What does holiness look like?
What makes a person (or a people) holy? What are the traits that would mark them out?
Some images that may pop up in your thoughts…
- Holy people make sure they are there ahead of time. (To quote a recently and oft-heard maxim ‘To be early is to be on time, to be on time is to be late, to be late is unacceptable.’)
- Holy people are always washed and presentable(because Godliness is next to cleanliness)
- Holy people are very straight-laced and never lose control, emotionally…
Really? Holiness is not actually about piousness, respectability or being stiff-upper-lip English.
I seem to remember that Jesus was noted as turning up in his own time, rather than on other people’s timetables, that he wept over his friend’s death, and that wearing sack-cloth and ashes was a Biblically acceptable way of showing grief.
Chris Wright points out this list that follows the ‘stark headline of Leviticus 19.2 “You shall be holy…”’:
Holiness in Leviticus 19 involves:
- Respect within the family and community (vv. 3a, 32)
- Exclusive loyalty to YHWH as God; proper treatment of sacrifices (vv. 4, 5-8)
- Economic generosity in agriculture (vv. 9-10)
- Observing the commandments regarding social relationships (vv. 11-12)
- Economic justice in employment rights (v. 13)
- Social compassion to the disabled (v. 14)
- Judicial integrity in the legal system (vv. 12, 15)
- Neighbourly attitudes and behaviour; loving one’s neighbour as oneself (vv. 16-18)
- Preserving the symbolic tokens of religious distinctiveness (v. 19)
- Sexual integrity (vv. 20-22, 29)
- Rejection of practices connected with idolatrous or occult religion (vv. 26-31)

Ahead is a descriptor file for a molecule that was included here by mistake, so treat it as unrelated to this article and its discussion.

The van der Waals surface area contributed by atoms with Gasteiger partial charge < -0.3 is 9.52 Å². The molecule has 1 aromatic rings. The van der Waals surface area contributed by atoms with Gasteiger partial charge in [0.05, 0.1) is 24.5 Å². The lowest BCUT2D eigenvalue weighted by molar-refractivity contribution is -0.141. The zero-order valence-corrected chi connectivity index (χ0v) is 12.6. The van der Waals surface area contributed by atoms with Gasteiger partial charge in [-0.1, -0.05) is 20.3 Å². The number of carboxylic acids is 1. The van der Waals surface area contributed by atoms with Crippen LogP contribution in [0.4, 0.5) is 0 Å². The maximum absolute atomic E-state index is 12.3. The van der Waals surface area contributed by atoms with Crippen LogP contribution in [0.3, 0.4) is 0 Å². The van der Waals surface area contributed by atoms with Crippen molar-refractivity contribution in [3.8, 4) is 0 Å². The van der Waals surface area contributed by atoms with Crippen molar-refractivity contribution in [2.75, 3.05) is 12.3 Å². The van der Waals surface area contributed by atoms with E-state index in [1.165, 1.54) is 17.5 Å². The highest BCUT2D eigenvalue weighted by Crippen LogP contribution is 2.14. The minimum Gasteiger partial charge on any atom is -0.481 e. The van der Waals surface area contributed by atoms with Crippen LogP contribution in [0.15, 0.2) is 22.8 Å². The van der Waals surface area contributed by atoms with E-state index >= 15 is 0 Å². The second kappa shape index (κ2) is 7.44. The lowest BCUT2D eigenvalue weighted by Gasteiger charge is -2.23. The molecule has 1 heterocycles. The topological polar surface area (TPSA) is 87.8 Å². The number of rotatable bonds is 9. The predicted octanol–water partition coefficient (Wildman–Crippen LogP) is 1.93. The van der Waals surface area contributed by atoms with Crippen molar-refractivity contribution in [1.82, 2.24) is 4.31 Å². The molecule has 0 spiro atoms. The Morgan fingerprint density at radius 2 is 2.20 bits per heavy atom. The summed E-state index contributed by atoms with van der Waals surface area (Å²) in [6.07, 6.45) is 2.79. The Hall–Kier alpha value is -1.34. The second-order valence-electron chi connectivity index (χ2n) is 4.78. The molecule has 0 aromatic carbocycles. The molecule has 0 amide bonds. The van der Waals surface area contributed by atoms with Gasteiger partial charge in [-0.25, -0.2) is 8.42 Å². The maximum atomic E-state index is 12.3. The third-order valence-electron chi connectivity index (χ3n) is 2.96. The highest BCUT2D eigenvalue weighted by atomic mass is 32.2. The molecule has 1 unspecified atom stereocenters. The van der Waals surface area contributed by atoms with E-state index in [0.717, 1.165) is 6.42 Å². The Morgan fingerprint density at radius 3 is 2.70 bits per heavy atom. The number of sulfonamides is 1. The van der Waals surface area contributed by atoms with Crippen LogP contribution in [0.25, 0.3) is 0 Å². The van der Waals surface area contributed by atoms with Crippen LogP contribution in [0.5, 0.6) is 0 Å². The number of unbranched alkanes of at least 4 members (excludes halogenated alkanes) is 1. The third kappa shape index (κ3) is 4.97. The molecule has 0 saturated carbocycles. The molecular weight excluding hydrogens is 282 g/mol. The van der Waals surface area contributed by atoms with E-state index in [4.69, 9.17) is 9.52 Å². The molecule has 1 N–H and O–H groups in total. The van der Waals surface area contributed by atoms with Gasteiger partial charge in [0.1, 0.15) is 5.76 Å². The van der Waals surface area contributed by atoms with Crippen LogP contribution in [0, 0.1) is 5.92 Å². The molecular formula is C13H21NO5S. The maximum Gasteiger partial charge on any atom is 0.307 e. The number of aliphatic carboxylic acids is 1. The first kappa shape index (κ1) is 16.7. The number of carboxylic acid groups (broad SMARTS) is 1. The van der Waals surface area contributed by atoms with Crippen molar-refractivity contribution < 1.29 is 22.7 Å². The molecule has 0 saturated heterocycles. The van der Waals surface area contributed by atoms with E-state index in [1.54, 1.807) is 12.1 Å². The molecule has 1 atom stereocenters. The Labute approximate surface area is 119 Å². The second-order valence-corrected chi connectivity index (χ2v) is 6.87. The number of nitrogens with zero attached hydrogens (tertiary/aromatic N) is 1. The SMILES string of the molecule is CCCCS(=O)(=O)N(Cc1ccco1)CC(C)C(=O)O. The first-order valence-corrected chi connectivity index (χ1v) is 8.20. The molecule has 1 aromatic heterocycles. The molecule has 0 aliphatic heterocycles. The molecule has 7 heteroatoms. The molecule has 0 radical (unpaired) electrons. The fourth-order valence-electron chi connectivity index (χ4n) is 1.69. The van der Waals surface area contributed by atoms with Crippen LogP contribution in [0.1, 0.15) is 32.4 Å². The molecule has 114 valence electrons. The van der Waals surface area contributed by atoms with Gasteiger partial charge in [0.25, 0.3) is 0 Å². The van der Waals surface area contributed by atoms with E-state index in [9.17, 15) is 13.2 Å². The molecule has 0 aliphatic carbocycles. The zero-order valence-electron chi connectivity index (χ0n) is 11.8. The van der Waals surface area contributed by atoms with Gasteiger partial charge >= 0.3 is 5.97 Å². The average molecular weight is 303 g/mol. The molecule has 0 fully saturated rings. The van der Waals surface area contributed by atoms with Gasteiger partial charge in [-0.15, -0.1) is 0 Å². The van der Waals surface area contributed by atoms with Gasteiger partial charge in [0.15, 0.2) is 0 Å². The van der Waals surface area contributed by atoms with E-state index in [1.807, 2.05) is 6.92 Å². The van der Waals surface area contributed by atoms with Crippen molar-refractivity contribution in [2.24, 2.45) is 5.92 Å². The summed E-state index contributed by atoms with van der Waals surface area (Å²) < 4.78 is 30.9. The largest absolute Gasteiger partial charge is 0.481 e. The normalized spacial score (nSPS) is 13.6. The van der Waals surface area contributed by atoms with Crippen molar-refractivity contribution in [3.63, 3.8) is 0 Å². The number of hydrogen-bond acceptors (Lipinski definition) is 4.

- No ill-treatment of ethnic minorities, but racial equality before the law and practical love for the alien as for oneself (vv. 33-34)
- Commercial honesty in all trading conditions (vv. 35-36)
As Chris Wright points out – this entire list is ‘thoroughly practical, social and very down to earth.’†
‘Holy’ in its first definition means ‘a characteristic of God’ and then secondarily ‘belonging to God’ (ie the tabernacle and its fittings which were dedicated to Him.) It’s only at a third level that ‘holy’ becomes a trait of how God’s people are supposed to live.
Looking at the list above, how would it be if God’s people were known for the whole collection of standards rather than mainly the ones which focus on the ‘religious’ aspects of life? In other words, the Church stood for social and trade justice, strong families, ethical dealings with one and all as much as matters of faith?
At this juncture, Christian friends of mine from all directions who are involved in international development, who are campaigning against both international and domestic poverty and debt, who are running parenting classes and refugee projects (amongst many other things) are jumping up and down and shouting at me ‘What do you think we are doing?’
My point is that these are things are seen as secondary characteristics of a religious institution, rather than the distinctives of a justice-loving, practical, socially-concerned, holy people. They’re spin-offs, not foundations.
Lunch time conversation involved discussion of a charity telethon that took place at Westminster Central Halls and the comics who were presenting the event being very aware that they were in a church. If the ‘integrity, compassion and justice’ Leviticus 19 holiness were the prevalent characteristic of God’s people, I doubt that this would have been such a big deal.
Holiness is actually a missional issue. To quote Jesus on the subject, after calling his followers ‘salt and light’, in other words be distinctive change-makers where you are, he gives us this purpose: ‘Make your light shine, so that others will see the good that you do and will praise your Father in heaven.’ (Matt 5.16, CEV).
Bless others – live holy lives – make a difference – so that God will be made known.
† pp. 125-126, Chapter 7, People who represent God to the world, ‘The Mission of God’s People’, Zondervan , 2010